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Canada Science and Technology Museum
Canada Science and Technology Museum logo.svg
Canada Science and Technology Museum.jpg
Front Entrance
Former name National Museum of Science and Technology
Established 1967
Location 1867 St. Laurent Boulevard
Ottawa, Ontario
K1G 5A3
Type Science museum
Collection size 252,784
Visitors 347,917

The Canada Science and Technology Museum (French: Musée des sciences et de la technologie du Canada) is located in Ottawa, Ontario, Canada, on St. Laurent Boulevard, to the south of the Queensway (Highway 417). The role of the museum is to help the public to understand the technological and scientific history of Canada and the ongoing relationships between science, technology and Canadian society. The Canada Science and Technology Museum is operated by Ingenium which also runs the Canada Agriculture and Food Museum and the Canada Aviation and Space Museum.



The National Museum of Science and Technology was established in 1967 as a Centennial project by the Canadian Government. In October 1966 the government appointed David McCurdy Baird as the first director of the museum; because it was intended that the museum would open during the centennial year, Baird's first task was to find an existing building that could be repurposed without delay to house the museum. He found and arranged the purchase of a large former bakery on St. Laurent Boulevard with truck bays and high ceilings. The government already had an aeronautical collection and a collection of railroad artifacts, and within a few months these were installed in the building. A collection of farm equipment from Massey Ferguson arrived soon after.

Proposed new locations

In 2001, the museum began looking for a new location to move to, citing a lack of space and accessibility. The desire for more scenic surroundings was also a factor, as the museum is currently surrounded mostly by warehouses and strip malls. Four locations were considered: the western section of LeBreton Flats, on the Rockcliffe Parkway next to the Canada Aviation and Space Museum (both in Ottawa), in Jacques Cartier Park on Rue Laurier, and a site on Rue Montcalm (both in the neighbouring city of Gatineau). In 2006, Conservative cabinet minister and MP for Pontiac (which includes the eastern tip of Gatineau) Lawrence Cannon put his support behind the Jacques Cartier Park option.

2014-2017 closure

The Canada Science and Technology Museum closed in September 2014 to undergo an $80-million federally funded retrofit. Part of that funding went towards a new mechanical room that is energy efficient and allows museum staff to precisely control the temperature throughout the building.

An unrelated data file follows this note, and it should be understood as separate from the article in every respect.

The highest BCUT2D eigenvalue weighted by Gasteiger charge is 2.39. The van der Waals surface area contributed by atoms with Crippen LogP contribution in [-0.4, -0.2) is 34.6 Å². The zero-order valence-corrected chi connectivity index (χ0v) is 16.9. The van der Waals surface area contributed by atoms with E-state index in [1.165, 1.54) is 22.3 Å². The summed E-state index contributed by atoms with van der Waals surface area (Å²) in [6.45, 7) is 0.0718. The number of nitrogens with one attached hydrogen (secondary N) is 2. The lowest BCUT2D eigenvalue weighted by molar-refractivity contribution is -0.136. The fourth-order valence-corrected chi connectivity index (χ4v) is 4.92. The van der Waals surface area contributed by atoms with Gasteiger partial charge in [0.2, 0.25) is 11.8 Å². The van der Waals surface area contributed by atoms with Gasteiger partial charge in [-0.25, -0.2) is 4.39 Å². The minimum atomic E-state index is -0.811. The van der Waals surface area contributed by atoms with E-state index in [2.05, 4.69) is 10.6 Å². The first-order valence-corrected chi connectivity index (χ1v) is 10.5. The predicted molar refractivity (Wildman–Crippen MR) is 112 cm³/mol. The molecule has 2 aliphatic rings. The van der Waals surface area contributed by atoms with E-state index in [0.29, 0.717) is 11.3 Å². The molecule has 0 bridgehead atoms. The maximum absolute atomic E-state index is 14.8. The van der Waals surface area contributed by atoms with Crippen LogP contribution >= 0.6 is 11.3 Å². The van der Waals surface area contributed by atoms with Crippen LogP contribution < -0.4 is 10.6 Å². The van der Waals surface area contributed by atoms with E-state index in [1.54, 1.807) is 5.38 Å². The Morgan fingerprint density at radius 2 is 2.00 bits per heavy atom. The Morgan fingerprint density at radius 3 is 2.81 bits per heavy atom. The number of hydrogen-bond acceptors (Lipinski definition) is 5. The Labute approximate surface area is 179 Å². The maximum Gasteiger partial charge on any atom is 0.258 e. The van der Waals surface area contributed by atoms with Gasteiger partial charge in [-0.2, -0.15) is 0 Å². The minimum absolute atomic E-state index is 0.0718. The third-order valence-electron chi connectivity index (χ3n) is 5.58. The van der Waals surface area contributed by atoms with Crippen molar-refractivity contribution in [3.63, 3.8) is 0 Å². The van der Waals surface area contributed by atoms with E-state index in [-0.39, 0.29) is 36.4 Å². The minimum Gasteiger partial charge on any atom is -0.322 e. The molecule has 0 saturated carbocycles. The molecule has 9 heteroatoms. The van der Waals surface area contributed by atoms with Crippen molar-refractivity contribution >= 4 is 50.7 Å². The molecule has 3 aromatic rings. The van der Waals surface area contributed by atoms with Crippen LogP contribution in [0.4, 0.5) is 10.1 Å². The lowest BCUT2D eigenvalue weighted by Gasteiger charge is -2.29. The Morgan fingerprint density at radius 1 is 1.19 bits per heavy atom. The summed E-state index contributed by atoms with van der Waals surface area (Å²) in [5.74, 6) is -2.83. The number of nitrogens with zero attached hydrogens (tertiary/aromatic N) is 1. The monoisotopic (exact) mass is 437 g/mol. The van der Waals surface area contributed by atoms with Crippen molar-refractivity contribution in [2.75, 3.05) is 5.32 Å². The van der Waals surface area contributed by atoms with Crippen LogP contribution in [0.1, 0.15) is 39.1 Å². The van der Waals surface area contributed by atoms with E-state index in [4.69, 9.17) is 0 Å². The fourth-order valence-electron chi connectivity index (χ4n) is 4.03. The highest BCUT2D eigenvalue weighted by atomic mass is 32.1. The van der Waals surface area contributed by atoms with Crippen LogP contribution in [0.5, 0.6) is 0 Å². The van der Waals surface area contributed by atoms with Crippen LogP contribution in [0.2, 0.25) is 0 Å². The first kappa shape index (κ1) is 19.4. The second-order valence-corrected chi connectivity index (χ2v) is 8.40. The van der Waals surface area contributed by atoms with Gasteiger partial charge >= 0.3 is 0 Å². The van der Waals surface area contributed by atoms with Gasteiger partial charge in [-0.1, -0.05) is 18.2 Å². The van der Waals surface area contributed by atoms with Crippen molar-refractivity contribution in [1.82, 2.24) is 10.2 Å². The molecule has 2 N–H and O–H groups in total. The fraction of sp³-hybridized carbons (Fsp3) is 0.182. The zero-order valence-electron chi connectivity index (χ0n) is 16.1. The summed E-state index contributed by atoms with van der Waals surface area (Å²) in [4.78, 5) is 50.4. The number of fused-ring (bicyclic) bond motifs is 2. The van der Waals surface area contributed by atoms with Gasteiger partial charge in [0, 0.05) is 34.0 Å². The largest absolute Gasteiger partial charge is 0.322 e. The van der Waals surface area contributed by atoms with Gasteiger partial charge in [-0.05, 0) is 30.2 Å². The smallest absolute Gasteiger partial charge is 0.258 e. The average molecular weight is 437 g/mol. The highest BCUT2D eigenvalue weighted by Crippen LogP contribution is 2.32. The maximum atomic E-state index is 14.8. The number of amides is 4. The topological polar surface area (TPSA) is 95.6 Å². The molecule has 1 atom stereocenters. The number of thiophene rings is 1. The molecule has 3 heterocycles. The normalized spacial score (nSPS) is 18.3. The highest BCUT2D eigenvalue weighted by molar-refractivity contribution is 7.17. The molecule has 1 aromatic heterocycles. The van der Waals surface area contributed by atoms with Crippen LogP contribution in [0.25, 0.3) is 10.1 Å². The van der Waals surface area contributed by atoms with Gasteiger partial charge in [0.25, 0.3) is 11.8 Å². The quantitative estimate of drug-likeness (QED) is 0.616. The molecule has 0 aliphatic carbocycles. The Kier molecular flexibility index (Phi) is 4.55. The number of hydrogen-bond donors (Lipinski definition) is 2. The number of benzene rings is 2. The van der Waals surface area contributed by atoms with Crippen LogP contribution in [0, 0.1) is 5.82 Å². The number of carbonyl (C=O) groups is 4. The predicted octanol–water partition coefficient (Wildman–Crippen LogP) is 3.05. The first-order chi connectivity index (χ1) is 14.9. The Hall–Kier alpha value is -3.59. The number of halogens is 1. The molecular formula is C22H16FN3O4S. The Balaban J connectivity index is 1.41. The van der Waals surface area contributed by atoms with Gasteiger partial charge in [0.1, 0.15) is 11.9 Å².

During routine maintenance on a leaky roof in September 2014, workers discovered that the roof was in danger of collapse and that mould was spreading from the building's south wall. The museum closed to visitors, and the staff offered to lend out some exhibits to other museums while renovation and repairs were made to the building.

Most of the original building was demolished, leaving only the "crazy kitchen" and the hall of trains. $80 million was spent to create a modern replacement on the same site. The museum reopened on November 17, 2017.

Facilities, collections and displays

Main building

The main museum building on St Laurent Boulevard houses a number of permanent displays, as well as temporary exhibits of the museum's collection and visiting exhibitions.

It contains many sections, as it is one of Canada's biggest museums.

One of its most notable being the large collection of trains housed.

It contains one of the most advanced virtual reality simulators in Canada. Visitors can drive trains from a virtual reality booth that was unveiled in July 2019. The virtual-reality simulator that transports users into the engine room of the iconic CN Railway 6400 — and puts them at the controls.

Moving the trains was a feat in its own.

The trains will tell a broader story of Canada between 1900 and 1960 — that of “migrants, business people, farmers, manufacturers, retailers and every average Canadian who travelled or received and sent mail.”

Another famous exhibition is the crazy kitchen. A room that is built on a tilted surface, thus causing gravity to pull visitors towards the wall, but has all its furniture nailed to the floor, so they won't fall, thus creating the illusion that the room is on an ordinary, flat surface. This competing information confuses visitors' brains which makes them feel nauseous.

Artifact Alley, which runs diagonally across the building, displays about 700 historical objects at any one time.

Ingenium Centre

The Ingenium Centre, located at 1865 St. Laurent Blvd, is home to more than 268,000 artifacts, such as a prototype for the Bombardier Innovia ART 100, a driverless rail car (ca. 1982), an Iron Lung once used at the Ottawa Civic Hospital (ca. 1950), and the FIU-301, and the Ontario Provincial Police's first Unmanned Aerial vehicle (2005-2007).


Helen Sawyer Hogg Observatory with telescope from Dominion Observatory
Lighthouse, originally from Cape Race, Newfoundland, 1856

The museum is operated by Ingenium, a Crown corporation that reports to the Department of Canadian Heritage, which is responsible for preserving and protecting Canada's scientific and technical heritage. The Corporation has a staff of about 275 and is responsible for three museums: the Canada Science and Technology Museum, the Canada Agriculture and Food Museum and the Canada Aviation and Space Museum.


The museum is affiliated with: Canadian Museums Association (CMA), Canadian Heritage Information Network (CHIN), and Virtual Museum of Canada.

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